Movers and SHAKERS
Higher Uranium Prices Could Result from New Supply and Demand Pressures
The last decade has not been favorable for uranium pricing. The Fukushima nuclear plant disaster in 2001 shut down power plants. Kazakhstan flooded the market with cheap uranium in the middle of the decade. Canada increased production by 50% between 2016-2018. In response, uranium spot prices, which began the decade near $80/lb., dropped below $20/lb. Producers reduced exploration efforts to find new reserves. As a result, uranium production has not kept up with uranium demand for many years and only provided 84% of demand in 2019. The gap between demand and mining supply was filled by inventory drawdown, the downgrading of weapons-grade material, and enrichment underfeeding (taking low uranium tail assays and re-enriching the assays).
As we enter the next decade, the outlook for uranium prices is beginning to look much more favorable. Spot prices have climbed to $30/lb. and show signs of going higher. There are more nuclear power plants in operation and in construction than prior to the Fukushima accident. Demand is growing as Japanese power plants come back online, new ones are being built in China, India and the Middle East, and existing plants are being relicensed at higher capacities. At the same time, supply is decreasing as Kazakhstan and Canada pulls back production and major mines in Australia and Niger come to the end of their reserve life. The gap between demand and supply is growing and the steps taken to fill the gap in recent years are short-term plugs.
US production of uranium concentrate declined dramatically over the five years ended 2019.
The world has substantial reserves, but few mines can produce uranium profitably at prices below $40/lb. An analysis by SRK Consulting of existing wells in 2018 shows that global world demand of 150-160 million can not be met unless prices rise above $70/lb. Such a sharp rise has happened before in the ‘70s and ‘00s. In fact, uranium prices started to spike in 2010-11 right before the Fukushima accident. Noble Capital Market analyst, Michael Heim, believes we are approaching another spike. “The basic economic laws of supply and demand can only be put off for so long. Eventually prices are going to rise to grow supply to meet demand. Unfortunately, it may take 5-10 years for new supply to arrive.”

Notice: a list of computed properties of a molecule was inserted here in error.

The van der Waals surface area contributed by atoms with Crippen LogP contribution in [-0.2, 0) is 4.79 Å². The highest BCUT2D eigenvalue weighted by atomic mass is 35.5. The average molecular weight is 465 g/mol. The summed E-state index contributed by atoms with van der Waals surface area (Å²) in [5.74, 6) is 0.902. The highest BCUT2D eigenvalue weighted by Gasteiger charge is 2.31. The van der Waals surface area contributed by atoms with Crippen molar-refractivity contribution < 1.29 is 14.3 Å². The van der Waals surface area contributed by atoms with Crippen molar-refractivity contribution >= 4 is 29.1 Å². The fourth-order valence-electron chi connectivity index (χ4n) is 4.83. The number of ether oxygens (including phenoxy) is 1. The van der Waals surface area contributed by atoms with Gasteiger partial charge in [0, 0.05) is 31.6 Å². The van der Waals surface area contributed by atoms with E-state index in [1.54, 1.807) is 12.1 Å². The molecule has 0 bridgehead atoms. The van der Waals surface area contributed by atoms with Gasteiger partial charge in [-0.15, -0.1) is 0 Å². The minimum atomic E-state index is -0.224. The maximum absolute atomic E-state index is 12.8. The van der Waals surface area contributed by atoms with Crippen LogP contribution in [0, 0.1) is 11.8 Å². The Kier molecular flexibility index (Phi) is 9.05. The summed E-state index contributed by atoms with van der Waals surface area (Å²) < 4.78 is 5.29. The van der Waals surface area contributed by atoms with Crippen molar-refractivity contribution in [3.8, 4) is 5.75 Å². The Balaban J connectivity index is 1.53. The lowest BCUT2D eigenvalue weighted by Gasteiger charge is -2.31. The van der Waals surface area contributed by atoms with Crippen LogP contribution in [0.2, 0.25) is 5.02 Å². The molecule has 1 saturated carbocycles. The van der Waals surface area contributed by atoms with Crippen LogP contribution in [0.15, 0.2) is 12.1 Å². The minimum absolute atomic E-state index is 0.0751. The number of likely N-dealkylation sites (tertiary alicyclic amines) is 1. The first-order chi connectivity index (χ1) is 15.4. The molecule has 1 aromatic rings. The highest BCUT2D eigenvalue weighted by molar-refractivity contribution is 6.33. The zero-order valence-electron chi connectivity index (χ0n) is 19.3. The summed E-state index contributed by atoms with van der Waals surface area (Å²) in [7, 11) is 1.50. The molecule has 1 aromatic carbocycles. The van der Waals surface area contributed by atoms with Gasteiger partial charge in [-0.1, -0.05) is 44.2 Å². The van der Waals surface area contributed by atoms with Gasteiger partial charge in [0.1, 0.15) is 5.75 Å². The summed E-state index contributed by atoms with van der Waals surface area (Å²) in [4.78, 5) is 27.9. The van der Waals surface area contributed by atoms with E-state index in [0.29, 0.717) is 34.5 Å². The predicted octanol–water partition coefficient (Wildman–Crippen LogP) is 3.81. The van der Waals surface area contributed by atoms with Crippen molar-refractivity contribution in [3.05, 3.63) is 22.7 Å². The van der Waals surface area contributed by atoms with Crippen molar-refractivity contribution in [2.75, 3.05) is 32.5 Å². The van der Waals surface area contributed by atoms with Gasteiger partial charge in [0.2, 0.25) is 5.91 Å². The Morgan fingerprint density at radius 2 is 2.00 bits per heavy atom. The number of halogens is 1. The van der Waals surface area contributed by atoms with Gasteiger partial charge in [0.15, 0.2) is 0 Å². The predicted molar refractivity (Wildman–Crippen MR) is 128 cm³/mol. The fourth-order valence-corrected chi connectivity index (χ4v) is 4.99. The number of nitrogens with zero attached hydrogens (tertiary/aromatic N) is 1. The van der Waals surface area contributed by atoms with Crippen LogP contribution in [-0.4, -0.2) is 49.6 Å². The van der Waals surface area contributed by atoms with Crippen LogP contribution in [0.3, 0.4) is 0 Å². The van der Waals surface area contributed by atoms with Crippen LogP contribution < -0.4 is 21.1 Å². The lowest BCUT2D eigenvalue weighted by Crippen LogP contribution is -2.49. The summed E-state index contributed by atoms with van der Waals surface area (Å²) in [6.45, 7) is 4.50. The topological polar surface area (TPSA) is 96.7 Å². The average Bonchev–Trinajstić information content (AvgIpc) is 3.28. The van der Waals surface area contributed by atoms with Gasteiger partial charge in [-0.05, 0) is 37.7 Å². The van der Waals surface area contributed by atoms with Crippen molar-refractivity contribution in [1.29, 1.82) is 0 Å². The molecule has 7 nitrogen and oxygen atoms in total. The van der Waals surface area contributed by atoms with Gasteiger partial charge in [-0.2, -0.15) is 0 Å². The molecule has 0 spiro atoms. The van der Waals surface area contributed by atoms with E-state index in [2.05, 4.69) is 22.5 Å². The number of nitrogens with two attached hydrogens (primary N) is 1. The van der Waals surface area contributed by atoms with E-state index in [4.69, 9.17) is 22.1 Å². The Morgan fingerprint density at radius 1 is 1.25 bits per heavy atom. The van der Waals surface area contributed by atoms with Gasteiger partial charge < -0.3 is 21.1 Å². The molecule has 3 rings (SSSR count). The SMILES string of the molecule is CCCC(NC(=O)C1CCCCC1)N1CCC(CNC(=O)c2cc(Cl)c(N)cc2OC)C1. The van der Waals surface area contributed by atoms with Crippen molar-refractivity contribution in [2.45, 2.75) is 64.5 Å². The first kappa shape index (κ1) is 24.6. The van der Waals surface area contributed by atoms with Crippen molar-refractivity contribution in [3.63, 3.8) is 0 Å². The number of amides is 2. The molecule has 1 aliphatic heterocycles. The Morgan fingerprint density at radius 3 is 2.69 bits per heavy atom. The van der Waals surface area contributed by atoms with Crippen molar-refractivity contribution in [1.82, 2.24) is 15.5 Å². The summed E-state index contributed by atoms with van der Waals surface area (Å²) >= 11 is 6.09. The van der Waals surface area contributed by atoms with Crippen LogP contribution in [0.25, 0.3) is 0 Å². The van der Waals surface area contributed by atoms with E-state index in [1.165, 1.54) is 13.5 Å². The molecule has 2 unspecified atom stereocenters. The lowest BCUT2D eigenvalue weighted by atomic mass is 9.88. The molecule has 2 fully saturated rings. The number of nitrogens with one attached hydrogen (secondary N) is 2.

Impact on Utilities
For utilities buying uranium, a sudden rise in uranium prices may come as a shock. Utilities are notorious for not taking risks. Utility regulation tends to punish utilities for making missteps but does not reward them for taking risks that are successful. There isn’t much incentive for a utility to sign a long-term supply contract at $40/lb. when spot prices are at $30/lb. even if they think prices are about to rise. Consequently, most uranium buyers hold a portfolio of long-term contracts at $40/lb. that are beginning to expire. A rush to sign new contracts if spot prices rise could add to uranium price volatility and push prices even higher.
National Uranium Reserve
And as a final wild card, the U.S. Government has begun discussing the need for a national uranium reserve. Details regarding the size of the reserve or the price that would be paid for the uranium are not known at this time. However, it is reasonable to assume a reserve large enough to meet U.S. annual demand of 55 million pounds. If the reserve is supplied from domestic producers, it would represent more than 8 years of peak U.S. uranium production. The result could be a domestic uranium industry that is many times larger than what we have seen in the past.